American Airlines employees have filed a class action complaint against the carrier and the company that makes their new uniforms, alleging chemicals in the synthetic fabric have sickened thousands of workers.
Six women filed the complaint Aug. 24 in Chicago against American, as well as Twin Hill Acquisition Company, of Texas, a wholly owned subsidiary of The Men’s Wearhouse. Named plaintiffs in the action include flight attendants Lisa Joy, Kathy Runkle, Veronica Vera and Sandra Stuart, pilot Julie Kresko and former flight attendant Deanna Jones. The plaintiffs say more than 5,000 workers “have experienced a cascade of health problems” since American rolled out the new gray uniforms in September 2016, “including, but not limited to, skin rashes, ear and throat irritation, headaches, fatigue, vertigo, the triggering of various auto-immune conditions and adverse effects on endocrine as well as liver functions.”
Jones said American fired her after she took too many sick days following the uniform switch — the company’s first such change in 30 years. The women say even employees who have not yet had a reaction to the new uniforms is endangered because repeated exposure produces increasingly stronger reactions over time, noting: “This is true even if the exposures are short term and at very low concentrations of the chemicals and combinations of these chemicals that are in the Twin Hill uniforms.”
The plaintiffs also maintain the uniforms are dangerous to children female employees might bear if they have worn the uniforms while pregnant. They say some women have lost their hair and also “there have been reports of effects on menstruation including irregular timing, heavier menstruation, and women past menopause who have stopped menstruating commencing to menstruate again.”
Each named plaintiff asserted an individual claim for personal injury damages, while they collectively seek an injunction barring the company from distributing the uniforms, recalling already issued items, cleaning airplanes and other affected workplaces and a medical monitoring fund for diagnosing future symptoms or injuries.
According to the complaint, Twin Hill’s uniforms were tested on pilots two years before being rolled out to the entire workforce. As a result, “many pilots reported adverse physical reactions including rashes, flu-like symptoms, headaches, vomiting and respiratory problems” such that the Allied Pilots Association asked American not use the uniforms, a request the complaint alleges was ignored. They say adverse reactions to the uniforms “were swift and continuous” days and weeks after the rollout.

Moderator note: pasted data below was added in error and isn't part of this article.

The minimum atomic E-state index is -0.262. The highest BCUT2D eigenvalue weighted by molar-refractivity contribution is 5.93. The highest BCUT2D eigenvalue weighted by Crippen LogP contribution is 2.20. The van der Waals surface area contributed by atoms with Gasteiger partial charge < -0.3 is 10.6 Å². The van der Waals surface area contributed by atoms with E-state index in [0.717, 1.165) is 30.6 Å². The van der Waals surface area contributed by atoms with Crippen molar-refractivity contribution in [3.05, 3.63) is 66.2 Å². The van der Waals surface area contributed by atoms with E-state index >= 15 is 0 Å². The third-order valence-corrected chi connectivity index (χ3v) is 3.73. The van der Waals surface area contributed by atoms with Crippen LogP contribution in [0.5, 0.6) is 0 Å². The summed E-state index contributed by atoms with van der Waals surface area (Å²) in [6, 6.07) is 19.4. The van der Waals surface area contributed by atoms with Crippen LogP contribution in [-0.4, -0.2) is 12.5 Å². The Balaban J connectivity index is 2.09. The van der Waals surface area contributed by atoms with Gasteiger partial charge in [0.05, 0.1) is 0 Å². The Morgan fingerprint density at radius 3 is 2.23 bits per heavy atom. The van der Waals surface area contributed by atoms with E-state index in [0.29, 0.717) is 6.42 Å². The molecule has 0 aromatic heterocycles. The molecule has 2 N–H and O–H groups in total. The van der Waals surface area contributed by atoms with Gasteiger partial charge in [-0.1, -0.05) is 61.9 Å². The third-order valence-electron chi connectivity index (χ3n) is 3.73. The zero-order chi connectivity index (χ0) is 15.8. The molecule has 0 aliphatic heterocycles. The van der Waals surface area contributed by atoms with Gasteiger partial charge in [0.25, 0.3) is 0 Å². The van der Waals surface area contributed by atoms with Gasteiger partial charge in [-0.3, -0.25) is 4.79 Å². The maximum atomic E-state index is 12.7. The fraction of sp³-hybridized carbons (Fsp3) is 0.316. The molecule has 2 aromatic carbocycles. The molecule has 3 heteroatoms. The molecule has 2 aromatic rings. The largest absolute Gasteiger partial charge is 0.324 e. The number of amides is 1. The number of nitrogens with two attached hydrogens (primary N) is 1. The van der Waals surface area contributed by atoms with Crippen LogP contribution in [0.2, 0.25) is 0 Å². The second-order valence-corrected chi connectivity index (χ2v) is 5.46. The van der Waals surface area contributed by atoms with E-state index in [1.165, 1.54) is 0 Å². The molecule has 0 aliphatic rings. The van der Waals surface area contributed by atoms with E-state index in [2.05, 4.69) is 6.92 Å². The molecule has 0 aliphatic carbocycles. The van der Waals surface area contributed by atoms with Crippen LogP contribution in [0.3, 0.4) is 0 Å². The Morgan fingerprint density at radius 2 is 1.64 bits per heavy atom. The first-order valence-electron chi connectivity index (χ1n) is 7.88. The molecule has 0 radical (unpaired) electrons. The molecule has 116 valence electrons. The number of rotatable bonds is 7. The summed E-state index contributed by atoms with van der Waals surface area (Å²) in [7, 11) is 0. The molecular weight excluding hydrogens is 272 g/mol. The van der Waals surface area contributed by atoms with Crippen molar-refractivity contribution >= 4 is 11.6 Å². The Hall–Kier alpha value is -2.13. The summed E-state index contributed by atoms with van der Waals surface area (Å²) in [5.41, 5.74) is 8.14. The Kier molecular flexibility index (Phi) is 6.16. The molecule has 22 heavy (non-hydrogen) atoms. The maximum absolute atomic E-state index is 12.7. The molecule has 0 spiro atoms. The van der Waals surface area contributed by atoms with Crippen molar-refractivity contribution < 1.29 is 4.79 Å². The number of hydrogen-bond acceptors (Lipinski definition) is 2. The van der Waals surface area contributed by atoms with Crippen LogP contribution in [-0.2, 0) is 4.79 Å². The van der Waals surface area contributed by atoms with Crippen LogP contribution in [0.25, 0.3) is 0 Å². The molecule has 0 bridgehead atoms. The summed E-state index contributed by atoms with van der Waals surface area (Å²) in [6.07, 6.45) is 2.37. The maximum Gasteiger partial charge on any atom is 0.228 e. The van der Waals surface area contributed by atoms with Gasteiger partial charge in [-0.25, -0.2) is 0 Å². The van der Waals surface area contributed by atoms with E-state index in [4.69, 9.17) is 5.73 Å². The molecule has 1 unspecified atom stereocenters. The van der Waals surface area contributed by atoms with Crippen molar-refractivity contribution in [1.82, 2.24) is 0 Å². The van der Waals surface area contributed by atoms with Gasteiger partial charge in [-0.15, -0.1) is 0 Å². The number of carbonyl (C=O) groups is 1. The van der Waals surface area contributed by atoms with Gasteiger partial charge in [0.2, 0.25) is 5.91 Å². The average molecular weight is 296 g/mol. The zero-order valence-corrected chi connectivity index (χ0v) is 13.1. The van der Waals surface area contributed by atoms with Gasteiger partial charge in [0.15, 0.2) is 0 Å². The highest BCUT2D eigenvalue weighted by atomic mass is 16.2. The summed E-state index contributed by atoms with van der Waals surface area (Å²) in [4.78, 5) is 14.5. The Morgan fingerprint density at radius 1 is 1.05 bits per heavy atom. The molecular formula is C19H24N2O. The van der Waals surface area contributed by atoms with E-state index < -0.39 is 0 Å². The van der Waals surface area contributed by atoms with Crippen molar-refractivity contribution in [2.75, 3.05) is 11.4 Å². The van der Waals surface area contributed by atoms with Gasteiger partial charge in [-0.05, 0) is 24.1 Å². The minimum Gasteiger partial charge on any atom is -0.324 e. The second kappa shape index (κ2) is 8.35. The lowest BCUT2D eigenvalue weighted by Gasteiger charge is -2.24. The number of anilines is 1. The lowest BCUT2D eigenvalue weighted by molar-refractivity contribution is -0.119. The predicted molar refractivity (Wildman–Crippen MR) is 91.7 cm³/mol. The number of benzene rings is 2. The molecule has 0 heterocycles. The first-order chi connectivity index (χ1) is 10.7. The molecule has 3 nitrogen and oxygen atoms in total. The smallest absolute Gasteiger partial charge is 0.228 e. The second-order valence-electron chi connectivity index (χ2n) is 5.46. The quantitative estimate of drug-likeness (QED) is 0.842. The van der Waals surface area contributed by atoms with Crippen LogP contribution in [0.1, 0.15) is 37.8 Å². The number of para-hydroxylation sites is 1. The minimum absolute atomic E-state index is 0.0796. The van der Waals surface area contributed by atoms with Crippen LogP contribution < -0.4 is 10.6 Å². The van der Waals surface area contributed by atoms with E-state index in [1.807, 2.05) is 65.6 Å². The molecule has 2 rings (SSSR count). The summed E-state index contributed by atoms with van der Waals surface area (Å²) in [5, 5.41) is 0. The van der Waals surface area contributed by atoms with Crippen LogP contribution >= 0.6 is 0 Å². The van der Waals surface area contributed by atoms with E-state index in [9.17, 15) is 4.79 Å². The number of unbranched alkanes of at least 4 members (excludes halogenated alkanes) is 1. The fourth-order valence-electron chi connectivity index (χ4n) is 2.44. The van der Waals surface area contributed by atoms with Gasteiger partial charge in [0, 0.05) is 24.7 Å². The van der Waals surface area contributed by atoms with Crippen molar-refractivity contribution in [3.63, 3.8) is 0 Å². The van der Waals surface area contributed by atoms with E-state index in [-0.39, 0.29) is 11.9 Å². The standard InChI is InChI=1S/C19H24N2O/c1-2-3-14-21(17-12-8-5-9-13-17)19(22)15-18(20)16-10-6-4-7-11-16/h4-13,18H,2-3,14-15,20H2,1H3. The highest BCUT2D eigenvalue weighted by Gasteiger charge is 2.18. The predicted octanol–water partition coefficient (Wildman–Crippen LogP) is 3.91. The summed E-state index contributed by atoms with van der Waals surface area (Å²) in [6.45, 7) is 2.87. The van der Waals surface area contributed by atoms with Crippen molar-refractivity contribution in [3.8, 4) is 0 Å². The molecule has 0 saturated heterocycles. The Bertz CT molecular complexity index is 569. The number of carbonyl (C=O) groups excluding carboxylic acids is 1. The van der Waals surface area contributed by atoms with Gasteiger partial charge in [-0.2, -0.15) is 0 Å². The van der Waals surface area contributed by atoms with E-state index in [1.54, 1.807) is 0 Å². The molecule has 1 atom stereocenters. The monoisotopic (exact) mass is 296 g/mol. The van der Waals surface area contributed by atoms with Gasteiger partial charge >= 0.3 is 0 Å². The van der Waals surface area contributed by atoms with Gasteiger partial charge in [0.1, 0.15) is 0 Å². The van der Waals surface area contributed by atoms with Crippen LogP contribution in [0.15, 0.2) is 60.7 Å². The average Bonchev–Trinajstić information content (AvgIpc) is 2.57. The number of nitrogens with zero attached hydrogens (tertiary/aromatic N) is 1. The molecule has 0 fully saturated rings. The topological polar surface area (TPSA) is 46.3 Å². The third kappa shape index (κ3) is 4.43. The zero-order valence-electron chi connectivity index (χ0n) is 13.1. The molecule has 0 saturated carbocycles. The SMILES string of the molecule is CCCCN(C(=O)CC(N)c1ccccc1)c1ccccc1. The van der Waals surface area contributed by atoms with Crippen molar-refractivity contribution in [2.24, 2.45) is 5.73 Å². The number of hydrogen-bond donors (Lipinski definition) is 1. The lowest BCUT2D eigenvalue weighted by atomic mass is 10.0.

The plaintiffs further allege a similar incident when Twin Hill sold uniforms to Alaska Airlines in 2011 affecting a third of that carrier’s flight attendants, with some lingering even though Alaska Airlines switched to a new provider in 2014. They say the companies can’t identify any other reason for the outbreak of health issues and noted American let employees revert to blue uniforms within two months and on June 21, 2017, announced it would end its deal with Twin Hill in 2020, “cutting the contract short by seven years.”
The complaint lists the known chemicals in the synthetic uniforms, indicating many are known to affect auto-immune systems and trigger allergies, but said individual chemicals are only one component, as combinations can lead to unintended reactions, and there might yet be undetected substances.
The class would include any of the tens of thousands of people who worked for American and were exposed to a Twin Hill uniform since Sept. 1, 2016. The complaint includes counts of battery and intentional infliction of emotional distress against both defendants and strict liability and negligence against Twin Hill. In addition to class certification, the women seek a jury trial.
Representing the plaintiffs are lawyers from Siprut PC, of Chicago.